Instruction: Review the following cases and then answer the questions associated with the case. Do not re-type the cases.
Case 1: The Case of John

John called the mental health centre to ask if someone could help him. He had been having trouble sleeping for the past four weeks, and was becoming concerned about his health. Although going to bed at his regular bedtime, he would wake up at irregular intervals throughout the night with heaviness in his chest. After submitting to a comprehensive physical as well as several diagnostic tests, the family physician was unable to identify a physical explanation for his problem; he suggested that John
implement an exercise programme regime or possibly see a psychologist to help him relax.

The therapist began by asking several questions about John and his family. John was
40 years old and had been divorced from his wife, Joan for a little more than
12 months. His three children Richard (5), Donna (8) and Trudy (10) all lived with his ex-wife but he visited the children once or twice every month and took the children to spend weekends with him once a month. He reports having a good relationship with his children and that they got along well with their new stepmother. The relationship with his ex-wife is strained.

John’s early childhood had been uneventful. He had four younger siblings, and spent most of his time with them. He remembered his parents’ relationship as being good and everyone seemed to enjoy being together. John completed high school without any difficulties but did not complete his college degree as he felt that he would do better entering the working world. He has been employed as at the same company for the past twenty-years and was recently promoted to plant supervisor. He did note that with the promotion he received a salary increase as well as additional benefits. However, with the new promotion, John is expected to return to college and complete his first degree. He is expected to complete his studies within three years as a requirement of his new position.

John is experiencing significant tightness in his chest and at times feels as if he is unable to breathe or his heart raced when he thought about returning to school. He then disclosed that he had actually dropped out of university decades earlier because he felt that he could not cope with the demand of being a student; now just the thought of having to face the prospect once again made him sweat and shake. Sometimes he would be so fearful and his heart would beat so fast he thought he would have a heart attack. John recalled feeling similar sensations when he had just entered university as a young adult but the feelings went away when he dropped out. He did not have a reoccurrence until recently.

He also told the therapist that since he had a new baby on the way and worried about meeting his financial obligation to his older children as well as his current family in addition to going back to school. As time wore on, John found himself brooding more and more about the challenge of going back to school as well as the birth of his new child and so found himself having problems sleeping. He notes that he has even fallen asleep at work. This, he was afraid could escalate and compromise his work standards. To make matters worse, John has begun feeling dizzy and suffering from frequent nausea.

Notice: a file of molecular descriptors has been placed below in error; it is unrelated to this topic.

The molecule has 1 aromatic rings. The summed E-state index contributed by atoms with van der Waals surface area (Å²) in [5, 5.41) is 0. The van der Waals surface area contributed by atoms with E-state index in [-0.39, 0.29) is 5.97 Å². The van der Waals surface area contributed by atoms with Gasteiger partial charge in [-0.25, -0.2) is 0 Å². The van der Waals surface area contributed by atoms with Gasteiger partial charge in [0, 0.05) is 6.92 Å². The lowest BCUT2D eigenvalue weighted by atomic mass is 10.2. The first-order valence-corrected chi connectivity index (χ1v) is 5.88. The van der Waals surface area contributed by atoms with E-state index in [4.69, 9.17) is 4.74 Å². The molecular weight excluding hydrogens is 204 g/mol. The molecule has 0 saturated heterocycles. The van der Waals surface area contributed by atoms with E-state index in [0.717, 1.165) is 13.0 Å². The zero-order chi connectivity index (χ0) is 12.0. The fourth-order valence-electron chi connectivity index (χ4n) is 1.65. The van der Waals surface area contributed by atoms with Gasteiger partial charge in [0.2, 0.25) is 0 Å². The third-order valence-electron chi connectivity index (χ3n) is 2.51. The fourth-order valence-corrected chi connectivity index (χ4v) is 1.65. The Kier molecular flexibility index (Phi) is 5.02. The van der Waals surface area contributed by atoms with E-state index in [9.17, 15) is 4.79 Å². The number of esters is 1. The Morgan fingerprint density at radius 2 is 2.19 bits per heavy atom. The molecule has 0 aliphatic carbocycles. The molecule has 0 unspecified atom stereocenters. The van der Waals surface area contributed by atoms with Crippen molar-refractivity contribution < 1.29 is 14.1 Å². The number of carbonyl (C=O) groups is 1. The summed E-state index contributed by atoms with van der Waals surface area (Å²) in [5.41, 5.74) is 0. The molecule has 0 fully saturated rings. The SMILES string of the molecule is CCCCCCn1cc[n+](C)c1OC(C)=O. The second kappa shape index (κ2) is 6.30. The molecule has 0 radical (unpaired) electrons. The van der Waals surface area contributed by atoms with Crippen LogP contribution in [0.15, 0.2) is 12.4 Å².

He wondered about how he would find the time for all these changes, and even if he could he did not think his wife realized the challenges he was facing and he did not want to cause her any distress so is seeking your assistance because he really feels as if he is going crazy.
1. What is the DSM 5 diagnosis (es).
2. Which other diagnosis could you have considered? Explain why this disorder was ruled out in favour of the one chosen.
3. Provide a detailed case formation of how this client’s disorder developed.
4. Provide a comprehensive treatment plan for this client.
Case 2: Case of Carol
Carol was 15 years old when she was attacked by a group of men on the way home from school. They took turns screaming abuse at her and then they each raped her. Finally, they tried to stab her to death and would almost certainly have succeeded had the police not arrived on the scene. For months after this horrifying event, Carol was not herself. She was unable to keep the memories of the attack out of her mind. At night she would have terrible dreams of rape, and would wake up screaming. She had difficulty walking back from school because the route took her past the site of the attack, so she would have to go the long way home. She felt as though her emotions were numbed, and as though she had no real future. At home she was anxious, tense, and easily startled. She felt “dirty” and somehow ashamed by the event, and she resolved not to tell close friends about the event, in case they too rejected her.

1. What is the DSM 5 diagnosis (es). Justify your response (s).
2. Which other diagnosis could you have considered? Explain why this disorder was ruled out in favour of the one chosen.
3. Provide a detailed case formation of how this client’s disorder developed.
4. Provide a comprehensive treatment plan for this client.

Case 3: Case of Apryl
Apryl, aged 10, was referred to the Centre by her parents. Generally, Apryl is a pleasant little girl who relates well with adults and peers alike. Apryl’s parents report that she is a healthy child with normal sleep and appetite. Her birth was unremarkable and she attained her developmental milestones within the expected range for her age. Apryl’s parents are concerned with her speech and have noted that she stutters, however she can be understood. The family is becoming very concerned about how she would cope with the move to secondary school.